I saw this title on a site I go to now and again. The site was about business, the question put to the group: "How do you handle this?"
Immediately my thoughts turned not to business but to various consulting rooms, various doctors.
"How do you handle the words, "I have done all I can do, and this is the best I can do.""
I have had a number of doctors say this to me.
The reaction is a combination of anger, despair, frustration, more.
What am I supposed to do now? Is he saying this because he is too frustrated with not being able to help me? Is he just being lazy, uncreative? If he gives up on me where else can I turn?
I am not a Pollyanna. I tend towards the pessimistic rather then optimistic.
But I have to tell you this story:
The neurosurgeon who put in my implant also took it out when I developed an (unrelated to the implant) infection. The implant had taken away approximately 85% of my pain. Losing it was a monunmental loss.
He agreed to do a second about six months later. That one did not work at all. It turned out not to matter, because I also lost that one to an infection. (Also unrelated to the implant.)
I waited a few months and then asked the main, the only question. "When will you put it in again?" It was hard to let go of the memory of the fantastic, and somewhat unexpected, benefit of the first one. The lack of help from the second did not diminish my enthusiasm, the sure knowledge I would be helped again as soon as the next one was placed.
"I can't put in another one." "What!" That was never a thought in my mind. Saying "No." had never occurred to me.
"You have been operated on too many times in the same area. There is too much scar tissue. It's impossible."
No. No! What was I going to do now?
Before the implant I had no hope. I agreed to it in the first place because there was nothing left for them to do. I had honestly never expected it to work and then, when it did, I never ever wanted to have it removed. (In fact I argued about it, insisted, "You can't take this out, I don't agree to it!" even when the infection made it a medical necessity (and I essentially became choiceless.)
"I have done all I can and there is nothing left I can do." I was without the implant. I knew what he said was probably true, between the 2 implants, two removals of the implant and a surgery in the same place years before when they tried to cut the root of the trigeminal nerve, how could there not be a massive amount of tissue in the way? Nevertheless the implant was all the hope I had left. It had been tried as a last resort: all other surgeries (available at the time) had been tried, all the therapies, all of the meds they could think of.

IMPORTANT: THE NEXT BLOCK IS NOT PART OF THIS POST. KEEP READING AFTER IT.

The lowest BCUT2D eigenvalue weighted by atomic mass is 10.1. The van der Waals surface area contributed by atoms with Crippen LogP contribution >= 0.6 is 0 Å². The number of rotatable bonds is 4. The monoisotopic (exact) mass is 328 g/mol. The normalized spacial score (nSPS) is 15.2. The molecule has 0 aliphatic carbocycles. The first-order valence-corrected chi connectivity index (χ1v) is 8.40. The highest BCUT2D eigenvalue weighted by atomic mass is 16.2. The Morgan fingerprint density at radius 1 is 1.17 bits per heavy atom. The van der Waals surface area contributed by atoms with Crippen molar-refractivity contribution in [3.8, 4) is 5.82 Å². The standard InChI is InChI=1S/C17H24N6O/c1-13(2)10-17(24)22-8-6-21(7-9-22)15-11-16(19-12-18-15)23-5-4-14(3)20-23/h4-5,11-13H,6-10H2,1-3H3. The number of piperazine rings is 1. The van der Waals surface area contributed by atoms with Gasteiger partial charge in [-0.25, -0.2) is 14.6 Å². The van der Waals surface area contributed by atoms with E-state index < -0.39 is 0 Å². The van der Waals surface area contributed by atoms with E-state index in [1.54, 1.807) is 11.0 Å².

Ti say I was bereft would be a gigantic understatement. Nothing keft. How am I going to deal with this. Doctors had told me, years before, that 'rational suicide' was acceptable in my case. I had gotten past that point. Was that all I had left?
Dr. Barolat cared about me and had worked as hard as he could to help. He had done all he could do, it was truly the best he could do. There was nothing left to try. That's it.
No. It was not.
Dr. Barolat came to me one day and said "I have an idea." It would be another implant but placed on the covering of my brain. It would be 100% experimental. I would be the 13th person in the world to have it. I did not have to think long and hard about it. Experimental or not, there was nothing left for me.
The implant worked. Not to the same degree. In fact I was not sure it was helping until I had to turn it off a few months ago. But it helped enough to make a good difference. (And I have turned it back on and am waiting for it to kick in again.)
Just because they tell you "I have done all that I can do, there is nothing else." it may still be too soon to give up, to accept the "No.".
What have your experiences been? Have you been told "No." only to find out there are still "yesses" to be had?